1. anyone for bundt cake? says

    Nate is the quintessential nerd. So you know you can believe him.

    And Steve ridicules like no one else can (he must have a gay streak in him somewhere, or plenty of gays on the writing staff). I’m glad he’s on our side.

    He might possibly be a “homofascist.” Although I prefer the homo-fascist spelling myself.

  2. Caliban says

    One of the show’s ongoing jokes is that “Stephen Colbert,” the character, is fighting his own gay urges and just barely winning. But he has consistently been one of the most pro-gay personalities on TV (through the funhouse mirror of his character’s homophobia), even more-so IMO than Jon Stewart who doesn’t bring it up that often.

    I’ve often wondered if that wasn’t also true of Stephen Colbert the actual person though that’s probably just wishful thinking. It’s based somewhat on the character he played on “Strangers With Candy,” the school principal who was having an affair with the art teacher played by Paul Dinello.

    Colbert tends to have really great chemistry with his gay male guests. Not so much with Nate Silver who presents more as wonk/nerd/brain than gay, but his more overtly gay guests (or those whose gayness is more primary to their fame) like Andrew Sullivan, Andy Cohen, Dan Savage, and Neil Patrick Harris. Seriously, go to the Colbert website and look up those interviews. It’s great stuff.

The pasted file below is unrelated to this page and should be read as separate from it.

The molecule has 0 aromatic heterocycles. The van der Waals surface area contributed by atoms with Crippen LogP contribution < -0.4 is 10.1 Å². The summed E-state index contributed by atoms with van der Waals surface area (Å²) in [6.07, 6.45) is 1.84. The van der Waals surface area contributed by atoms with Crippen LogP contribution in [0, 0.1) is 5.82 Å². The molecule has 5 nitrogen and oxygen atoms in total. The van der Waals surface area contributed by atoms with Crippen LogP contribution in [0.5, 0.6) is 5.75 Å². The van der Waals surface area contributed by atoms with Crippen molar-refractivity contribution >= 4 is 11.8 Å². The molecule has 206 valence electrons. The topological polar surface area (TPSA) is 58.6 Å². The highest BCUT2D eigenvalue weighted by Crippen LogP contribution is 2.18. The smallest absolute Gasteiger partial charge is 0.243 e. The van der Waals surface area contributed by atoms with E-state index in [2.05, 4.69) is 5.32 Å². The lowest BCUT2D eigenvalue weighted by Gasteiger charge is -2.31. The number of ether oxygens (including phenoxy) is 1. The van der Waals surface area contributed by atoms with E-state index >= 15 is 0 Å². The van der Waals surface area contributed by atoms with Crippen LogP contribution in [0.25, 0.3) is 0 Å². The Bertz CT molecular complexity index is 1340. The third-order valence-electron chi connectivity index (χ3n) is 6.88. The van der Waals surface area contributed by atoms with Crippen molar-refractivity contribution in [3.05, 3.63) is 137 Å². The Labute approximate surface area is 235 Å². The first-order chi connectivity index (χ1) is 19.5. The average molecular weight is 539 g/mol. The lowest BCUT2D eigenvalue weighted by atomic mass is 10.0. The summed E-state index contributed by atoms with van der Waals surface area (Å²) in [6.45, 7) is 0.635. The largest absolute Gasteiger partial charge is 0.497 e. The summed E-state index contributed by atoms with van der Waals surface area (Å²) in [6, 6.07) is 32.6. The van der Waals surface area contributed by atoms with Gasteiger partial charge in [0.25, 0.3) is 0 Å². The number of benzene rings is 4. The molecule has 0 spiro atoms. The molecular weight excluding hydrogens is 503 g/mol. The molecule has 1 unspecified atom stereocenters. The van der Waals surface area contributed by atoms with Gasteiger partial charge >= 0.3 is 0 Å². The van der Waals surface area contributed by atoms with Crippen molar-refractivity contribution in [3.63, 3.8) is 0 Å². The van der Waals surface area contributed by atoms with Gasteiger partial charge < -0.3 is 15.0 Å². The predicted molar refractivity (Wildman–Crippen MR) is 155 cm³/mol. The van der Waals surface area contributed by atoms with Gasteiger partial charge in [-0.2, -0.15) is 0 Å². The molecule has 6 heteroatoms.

In the past few months Colbert has done more interviews out of character than ever before, opening up about his devout Catholicism and other things. He has never shied away from mocking the Pope on his show but it seems like the Church is going through a major cultural shift at the moment, insisting not just on faith but ideological purity from the faithful, particularly about gay rights and abortion. “You must not just believe this but VOTE this way or you’re not a good Catholic and you’ll go to hell” basically. Because Colbert’s Catholicism IS so important to him I’ve wondered how that effects his show and what he says.

  3. Paul R says

    @Caliban: all true, but as a Strangers with Candy fanatic, I have to point out that Colbert played a history teacher. The principal was played by that big bald dude.

    I actually wasn’t all that fond of the Colbert show when it started, but now I like it much better than The Daily Show–especially now that Colbert is able to get higher caliber guests. Though I think a lot of people are scared to go on his show, and he (especially) and Stewart can be frustrating at times by not letting their guests talk.

  4. Caliban says

    Thanks, Paul R. I haven’t seen that much of Strangers With Candy, mainly just the clips of Colbert and Dinello making out! πŸ˜‰

    Colbert’s interviews are IMO often frustrating because he asks questions from the POV of his character’s willful stupidity rather than just letting them say their piece. Some guests can handle it but many are thrown by it, with poor results.

  5. Paul R says

    Exactly. He has some really interesting guests, but you often learn next to nothing about the theory or view they’re espousing. The character can play too heavy at times, and certain types of guests (like most academics) are baffled.

  6. Jerry says

    Listen to Nate Silver say “Yeah,” and tell me he doesn’t sound like an old-school Hollywood gangster.